The Hampton-Howard football rivalry dates back to 1908 and has fluctuated back and forth over the last four decades. Hampton leads the all-time series with a record of 49-42-1 and the Pirates are seemingly putting some separation between themselves and the Bison as far as resources, players and competitive stature of the program is concerned.
(Photo Credit: meacswacsports.com)
This match-up, which had a home in RFK Stadium in the '90s, has been a series of runs, with the Bison dominating play throughout the '70s until Hampton began to upgrade its university in every aspect from sports to educational offerings.
“It wasn't a rivalry at that time,” said former Hampton Pirate alumni Calvin Hewitt. "Hampton was D-II, Howard was D-I. Different caliber of player at Howard. And Hampton football wasn't that good at the time. And definitely not on the level of a Grambling, Southern, or Central State. When I was there (88-92), there was little interest in a mid-level D-II team, who played a boring brand of football with no pro prospects.”
Howard was a member of the MEAC since 1970, so it had a 25-year head start on Hampton, which didn’t join the Division I ranks until 1995. The squads only played three times in the '80s, with Hampton winning once.
(Bison star Billy Jenkins played in Super Bowl XXXIV with the Rams)
“It changed when I left Hampton in the mid-90s,” Hewitt said of Howard’s football dominance over Hampton. “President Harvey wanted Hampton to be D-I. He built a new stadium. That's when Hampton sports started to take off. They had a new coach and he started bringing in players and upped the workout routines. I remember, either my senior year or a year or so after I left, one of my boys on the team pointed out a new player. A transfer from a Big 12 Conference school. That's when it was like, 'Oh Hampton is trying to get serious.”
That new coach was Joe Taylor, a 2016 inductee into the MEAC Hall of Fame. Taylor is the winningest coach in Hampton University football history, and is third all-time in wins by HBCU coaches, behind only John Merritt (Tennessee State) and Eddie Robinson (Grambling).
At Hampton, Taylor was 136-48-1 (.735), and he snatched for four Black College National Championships (1994, 1997, 2004, 2005) and five MEAC titles with postseason appearances in the NCAA Div. I FCS playoffs (1997, 1998, 2004, 2005, 2006).
(Photo Credit: hamptonpirates.com)
After joining the MEAC, the Pirates posted 14 straight wins over Howard from 1997 through 2010, but the games were action-packed, high-quality and the centerpiece of an HBCU experience that included festivities, performances by elite urban artists, a “Battle of The Bands,” joint dinners and competitive academic exchange between the rival schools.
Erik Moses, senior vice president and managing director of Events DC, Sports and Entertainment Division, says that was the culture they were trying to recapture when introducing the two HU’s as newly-packaged, but very familiar opponents in the AT&T Nation’s Football Classic in 2015.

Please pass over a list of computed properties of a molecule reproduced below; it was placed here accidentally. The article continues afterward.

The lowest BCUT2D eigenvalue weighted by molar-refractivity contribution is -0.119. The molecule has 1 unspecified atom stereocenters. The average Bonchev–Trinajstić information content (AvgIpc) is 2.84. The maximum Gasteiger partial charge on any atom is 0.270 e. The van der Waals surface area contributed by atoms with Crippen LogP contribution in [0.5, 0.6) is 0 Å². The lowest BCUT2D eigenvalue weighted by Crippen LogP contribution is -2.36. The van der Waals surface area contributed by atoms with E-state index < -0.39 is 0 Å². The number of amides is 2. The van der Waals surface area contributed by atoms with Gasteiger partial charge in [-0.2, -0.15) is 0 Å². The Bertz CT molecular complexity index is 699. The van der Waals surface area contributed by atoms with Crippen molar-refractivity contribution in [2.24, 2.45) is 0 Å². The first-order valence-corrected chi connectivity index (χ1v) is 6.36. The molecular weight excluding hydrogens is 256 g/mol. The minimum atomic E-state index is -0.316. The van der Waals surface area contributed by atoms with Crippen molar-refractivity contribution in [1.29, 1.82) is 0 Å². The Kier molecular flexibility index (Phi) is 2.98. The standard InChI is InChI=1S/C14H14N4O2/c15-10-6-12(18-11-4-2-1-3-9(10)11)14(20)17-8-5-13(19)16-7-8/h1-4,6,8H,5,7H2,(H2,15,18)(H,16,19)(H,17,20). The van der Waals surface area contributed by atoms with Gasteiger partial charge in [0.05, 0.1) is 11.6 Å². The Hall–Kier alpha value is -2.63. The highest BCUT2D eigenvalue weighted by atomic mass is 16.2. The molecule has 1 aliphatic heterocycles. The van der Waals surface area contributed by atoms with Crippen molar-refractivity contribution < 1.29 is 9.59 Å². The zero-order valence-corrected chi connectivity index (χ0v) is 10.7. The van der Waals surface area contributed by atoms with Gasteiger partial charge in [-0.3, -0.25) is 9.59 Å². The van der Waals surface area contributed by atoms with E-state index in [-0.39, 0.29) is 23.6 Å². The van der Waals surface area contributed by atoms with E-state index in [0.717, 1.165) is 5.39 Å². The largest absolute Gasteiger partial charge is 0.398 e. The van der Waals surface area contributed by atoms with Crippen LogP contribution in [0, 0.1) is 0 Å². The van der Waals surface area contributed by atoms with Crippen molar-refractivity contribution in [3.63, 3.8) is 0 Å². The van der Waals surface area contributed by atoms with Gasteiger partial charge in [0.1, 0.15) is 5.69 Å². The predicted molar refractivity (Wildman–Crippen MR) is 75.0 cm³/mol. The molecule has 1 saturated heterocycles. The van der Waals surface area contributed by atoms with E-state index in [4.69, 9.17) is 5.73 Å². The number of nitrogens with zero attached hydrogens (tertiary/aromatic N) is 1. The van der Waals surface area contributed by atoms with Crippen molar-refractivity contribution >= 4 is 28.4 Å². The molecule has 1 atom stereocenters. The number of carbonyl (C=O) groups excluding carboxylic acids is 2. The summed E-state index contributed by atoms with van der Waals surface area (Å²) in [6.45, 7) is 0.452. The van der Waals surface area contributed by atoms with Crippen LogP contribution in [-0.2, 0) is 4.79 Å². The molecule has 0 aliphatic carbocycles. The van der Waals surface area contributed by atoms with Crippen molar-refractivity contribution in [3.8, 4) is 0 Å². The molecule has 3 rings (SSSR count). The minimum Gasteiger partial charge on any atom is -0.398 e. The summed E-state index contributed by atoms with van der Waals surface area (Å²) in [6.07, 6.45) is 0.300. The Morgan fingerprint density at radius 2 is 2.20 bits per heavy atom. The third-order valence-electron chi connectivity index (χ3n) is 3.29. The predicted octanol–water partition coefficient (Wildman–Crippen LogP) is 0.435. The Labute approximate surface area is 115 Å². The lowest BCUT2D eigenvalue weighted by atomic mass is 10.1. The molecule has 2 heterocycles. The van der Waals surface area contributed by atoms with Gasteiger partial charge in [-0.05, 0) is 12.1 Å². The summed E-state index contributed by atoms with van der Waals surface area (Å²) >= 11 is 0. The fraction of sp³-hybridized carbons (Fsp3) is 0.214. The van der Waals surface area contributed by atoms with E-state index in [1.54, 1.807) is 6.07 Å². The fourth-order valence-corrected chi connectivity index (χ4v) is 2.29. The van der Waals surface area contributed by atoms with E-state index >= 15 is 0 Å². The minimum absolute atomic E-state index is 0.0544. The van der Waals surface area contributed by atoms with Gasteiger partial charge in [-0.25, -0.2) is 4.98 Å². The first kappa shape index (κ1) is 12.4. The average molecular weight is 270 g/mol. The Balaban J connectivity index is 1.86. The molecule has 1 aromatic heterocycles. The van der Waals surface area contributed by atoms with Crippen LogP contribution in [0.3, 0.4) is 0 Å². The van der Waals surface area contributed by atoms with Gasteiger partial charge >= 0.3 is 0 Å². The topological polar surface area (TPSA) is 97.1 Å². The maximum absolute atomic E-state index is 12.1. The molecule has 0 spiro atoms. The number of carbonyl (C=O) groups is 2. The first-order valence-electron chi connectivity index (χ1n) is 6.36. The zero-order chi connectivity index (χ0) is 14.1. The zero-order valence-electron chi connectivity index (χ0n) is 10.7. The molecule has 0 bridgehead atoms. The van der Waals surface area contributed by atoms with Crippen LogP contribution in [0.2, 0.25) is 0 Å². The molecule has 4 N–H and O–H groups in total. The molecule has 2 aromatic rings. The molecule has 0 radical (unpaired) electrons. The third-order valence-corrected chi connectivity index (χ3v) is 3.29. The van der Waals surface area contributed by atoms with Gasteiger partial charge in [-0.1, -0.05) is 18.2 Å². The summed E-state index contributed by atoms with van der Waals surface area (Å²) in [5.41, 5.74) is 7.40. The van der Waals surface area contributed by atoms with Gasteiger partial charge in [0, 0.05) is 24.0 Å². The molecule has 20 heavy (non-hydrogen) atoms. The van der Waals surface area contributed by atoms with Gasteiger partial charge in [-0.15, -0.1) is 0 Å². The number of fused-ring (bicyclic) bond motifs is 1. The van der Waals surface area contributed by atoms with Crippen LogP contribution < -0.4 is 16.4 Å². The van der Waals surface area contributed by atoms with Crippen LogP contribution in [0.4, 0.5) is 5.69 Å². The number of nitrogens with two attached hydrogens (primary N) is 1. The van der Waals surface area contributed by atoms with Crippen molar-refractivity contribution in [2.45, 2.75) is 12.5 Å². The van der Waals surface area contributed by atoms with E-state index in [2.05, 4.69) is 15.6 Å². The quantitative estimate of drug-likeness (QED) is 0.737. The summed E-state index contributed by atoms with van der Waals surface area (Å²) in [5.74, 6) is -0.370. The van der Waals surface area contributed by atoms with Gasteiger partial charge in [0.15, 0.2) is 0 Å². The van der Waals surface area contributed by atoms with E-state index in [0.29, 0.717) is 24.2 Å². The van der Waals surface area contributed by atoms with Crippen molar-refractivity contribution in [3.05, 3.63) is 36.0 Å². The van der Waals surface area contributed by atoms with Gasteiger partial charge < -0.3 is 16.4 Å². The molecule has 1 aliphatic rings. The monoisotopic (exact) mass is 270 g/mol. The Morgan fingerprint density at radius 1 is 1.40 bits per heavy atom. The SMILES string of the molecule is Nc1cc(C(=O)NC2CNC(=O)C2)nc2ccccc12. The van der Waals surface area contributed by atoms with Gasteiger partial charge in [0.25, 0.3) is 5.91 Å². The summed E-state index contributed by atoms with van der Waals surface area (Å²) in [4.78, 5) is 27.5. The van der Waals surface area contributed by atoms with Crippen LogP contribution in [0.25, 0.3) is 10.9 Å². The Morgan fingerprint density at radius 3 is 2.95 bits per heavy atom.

“The battles between Hampton and Howard in RFK Stadium during the early '90s were instant classics, Moses said. “Giving this type of rivalry a rebirth is what we had in mind when conceptualizing this event.”
Howard upped the ante and won four games in a row against Hampton from 2011-2014. Some of those games were HBCU classics, with Howard winning on the road in double-overtime in 2013 and narrowly escaping with a 30-29 victory in 2014. Howard swept D-II Morehouse in the first four Classic games beginning in 2011.
(Photo Credit: howarduniversity.com)
But the game and The “Battle For the Real HU” took on another dimension when Hampton beat Howard in the AT&T Nation’s Football Classic, featuring the two rivals last season.
The Pirates won 37-19 in a conquest that flexed the program’s steady improvement under Connell Maynor, who assumed the head coaching reigns prior to the 2014 season.
Before coming to Hampton, Maynor compiled a 45-6 record at Winston-Salem State University (WSSU) from 2010 to 2013, winning two Central Intercollegiate Athletic Association (CIAA) championships and advancing to the NCAA Division II National Championship game in 2012.
He knows how to build a program and, despite Hampton’s 54-21 opening season loss to a higher-caliber Old Dominion team, has the Pirates in line to do some work in the MEAC this season. He was 3-9 in his first season, but got Hampton to 6-5 in 2015 and one or two more wins is a real possibility this season.
Hampton will certainly be favored against Howard on September 17th, in this year's AT&T Nation’s Football Classic, but that won’t stop the Bison from pulling out all the stops.
(Photo Credit: dailyprogress.com)
“I understand the significance in battle for the real HU,” Bison Coach Gary Harrell said. “It goes deep when it comes to alumni, when it comes to the history, the tradition. Both presidents, here at Howard and also at Hampton, have great pride. They love their university, and they want to be the best, so we’ve got to make sure we give our alumni, our fan base the opportunity to have those bragging rights.”
Howard went 1-10 last season. If they manage to win just a single game again this season, they’d surely want that “W” to be against Hampton.
The AT&T Nation's Football Classic® is a black college football game held annually at RFK Stadium in Washington, D.C. Now in its sixth year, the 2016 game features Howard University against Hampton University and will be played on Saturday, September 17.